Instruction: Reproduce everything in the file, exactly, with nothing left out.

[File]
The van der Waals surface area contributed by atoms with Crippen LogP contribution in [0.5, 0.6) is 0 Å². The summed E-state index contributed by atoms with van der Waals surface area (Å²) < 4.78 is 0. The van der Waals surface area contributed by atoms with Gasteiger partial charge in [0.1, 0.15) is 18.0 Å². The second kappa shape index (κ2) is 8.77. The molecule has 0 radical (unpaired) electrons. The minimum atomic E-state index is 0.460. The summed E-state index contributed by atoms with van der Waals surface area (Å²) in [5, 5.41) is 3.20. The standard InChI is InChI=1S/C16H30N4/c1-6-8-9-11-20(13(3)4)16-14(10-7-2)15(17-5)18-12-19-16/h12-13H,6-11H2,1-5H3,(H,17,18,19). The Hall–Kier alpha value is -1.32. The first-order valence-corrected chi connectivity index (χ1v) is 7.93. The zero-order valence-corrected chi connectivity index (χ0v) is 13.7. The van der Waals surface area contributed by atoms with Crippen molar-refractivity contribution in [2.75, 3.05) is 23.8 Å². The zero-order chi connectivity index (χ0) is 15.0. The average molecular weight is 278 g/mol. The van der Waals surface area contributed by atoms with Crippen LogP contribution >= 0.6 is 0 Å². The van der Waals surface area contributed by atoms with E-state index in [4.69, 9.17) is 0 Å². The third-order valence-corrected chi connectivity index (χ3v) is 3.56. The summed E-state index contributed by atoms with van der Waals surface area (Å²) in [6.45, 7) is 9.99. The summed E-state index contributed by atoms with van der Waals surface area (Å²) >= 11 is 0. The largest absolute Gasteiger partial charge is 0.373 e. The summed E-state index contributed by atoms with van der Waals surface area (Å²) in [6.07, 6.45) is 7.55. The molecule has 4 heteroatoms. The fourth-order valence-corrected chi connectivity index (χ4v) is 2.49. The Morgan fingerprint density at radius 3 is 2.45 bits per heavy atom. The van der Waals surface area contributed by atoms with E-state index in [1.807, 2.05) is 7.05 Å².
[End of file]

The van der Waals surface area contributed by atoms with Crippen LogP contribution in [0.5, 0.6) is 0 Å². The summed E-state index contributed by atoms with van der Waals surface area (Å²) < 4.78 is 0. The van der Waals surface area contributed by atoms with Gasteiger partial charge in [0.1, 0.15) is 18.0 Å². The second kappa shape index (κ2) is 8.77. The molecule has 0 radical (unpaired) electrons. The minimum atomic E-state index is 0.460. The summed E-state index contributed by atoms with van der Waals surface area (Å²) in [5, 5.41) is 3.20. The standard InChI is InChI=1S/C16H30N4/c1-6-8-9-11-20(13(3)4)16-14(10-7-2)15(17-5)18-12-19-16/h12-13H,6-11H2,1-5H3,(H,17,18,19). The Hall–Kier alpha value is -1.32. The first-order valence-corrected chi connectivity index (χ1v) is 7.93. The zero-order valence-corrected chi connectivity index (χ0v) is 13.7. The van der Waals surface area contributed by atoms with Crippen molar-refractivity contribution in [2.75, 3.05) is 23.8 Å². The zero-order chi connectivity index (χ0) is 15.0. The average molecular weight is 278 g/mol. The van der Waals surface area contributed by atoms with Crippen LogP contribution >= 0.6 is 0 Å². The van der Waals surface area contributed by atoms with E-state index in [4.69, 9.17) is 0 Å². The third-order valence-corrected chi connectivity index (χ3v) is 3.56. The summed E-state index contributed by atoms with van der Waals surface area (Å²) in [6.45, 7) is 9.99. The summed E-state index contributed by atoms with van der Waals surface area (Å²) >= 11 is 0. The largest absolute Gasteiger partial charge is 0.373 e. The summed E-state index contributed by atoms with van der Waals surface area (Å²) in [6.07, 6.45) is 7.55. The molecule has 4 heteroatoms. The fourth-order valence-corrected chi connectivity index (χ4v) is 2.49. The Morgan fingerprint density at radius 3 is 2.45 bits per heavy atom. The van der Waals surface area contributed by atoms with E-state index in [1.807, 2.05) is 7.05 Å².